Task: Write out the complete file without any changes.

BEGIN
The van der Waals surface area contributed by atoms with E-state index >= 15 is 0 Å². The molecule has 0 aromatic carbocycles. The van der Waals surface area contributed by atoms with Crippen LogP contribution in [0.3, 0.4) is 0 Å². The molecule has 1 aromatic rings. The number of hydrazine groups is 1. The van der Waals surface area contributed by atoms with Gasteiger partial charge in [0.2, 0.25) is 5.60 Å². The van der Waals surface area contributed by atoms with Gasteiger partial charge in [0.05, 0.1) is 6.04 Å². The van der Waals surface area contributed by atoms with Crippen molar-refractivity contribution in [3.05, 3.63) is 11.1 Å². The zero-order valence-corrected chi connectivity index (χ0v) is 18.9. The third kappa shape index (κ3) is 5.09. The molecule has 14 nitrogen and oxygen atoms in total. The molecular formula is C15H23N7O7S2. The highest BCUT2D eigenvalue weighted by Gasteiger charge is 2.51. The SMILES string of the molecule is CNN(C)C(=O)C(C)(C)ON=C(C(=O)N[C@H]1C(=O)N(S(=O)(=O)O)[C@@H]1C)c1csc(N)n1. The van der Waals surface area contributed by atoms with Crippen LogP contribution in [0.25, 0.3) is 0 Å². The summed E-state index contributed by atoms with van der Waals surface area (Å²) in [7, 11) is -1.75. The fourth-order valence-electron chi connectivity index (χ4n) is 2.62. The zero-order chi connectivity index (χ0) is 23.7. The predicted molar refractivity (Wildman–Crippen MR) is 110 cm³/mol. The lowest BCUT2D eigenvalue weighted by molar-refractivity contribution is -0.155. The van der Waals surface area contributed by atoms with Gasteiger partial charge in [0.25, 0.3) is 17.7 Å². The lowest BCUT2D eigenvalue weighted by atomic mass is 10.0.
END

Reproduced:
The van der Waals surface area contributed by atoms with E-state index >= 15 is 0 Å². The molecule has 0 aromatic carbocycles. The van der Waals surface area contributed by atoms with Crippen LogP contribution in [0.3, 0.4) is 0 Å². The molecule has 1 aromatic rings. The number of hydrazine groups is 1. The van der Waals surface area contributed by atoms with Gasteiger partial charge in [0.2, 0.25) is 5.60 Å². The van der Waals surface area contributed by atoms with Gasteiger partial charge in [0.05, 0.1) is 6.04 Å². The van der Waals surface area contributed by atoms with Crippen molar-refractivity contribution in [3.05, 3.63) is 11.1 Å². The zero-order valence-corrected chi connectivity index (χ0v) is 18.9. The third kappa shape index (κ3) is 5.09. The molecule has 14 nitrogen and oxygen atoms in total. The molecular formula is C15H23N7O7S2. The highest BCUT2D eigenvalue weighted by Gasteiger charge is 2.51. The SMILES string of the molecule is CNN(C)C(=O)C(C)(C)ON=C(C(=O)N[C@H]1C(=O)N(S(=O)(=O)O)[C@@H]1C)c1csc(N)n1. The van der Waals surface area contributed by atoms with Crippen LogP contribution in [0.25, 0.3) is 0 Å². The summed E-state index contributed by atoms with van der Waals surface area (Å²) in [7, 11) is -1.75. The fourth-order valence-electron chi connectivity index (χ4n) is 2.62. The zero-order chi connectivity index (χ0) is 23.7. The predicted molar refractivity (Wildman–Crippen MR) is 110 cm³/mol. The lowest BCUT2D eigenvalue weighted by molar-refractivity contribution is -0.155. The van der Waals surface area contributed by atoms with Gasteiger partial charge in [0.25, 0.3) is 17.7 Å². The lowest BCUT2D eigenvalue weighted by atomic mass is 10.0.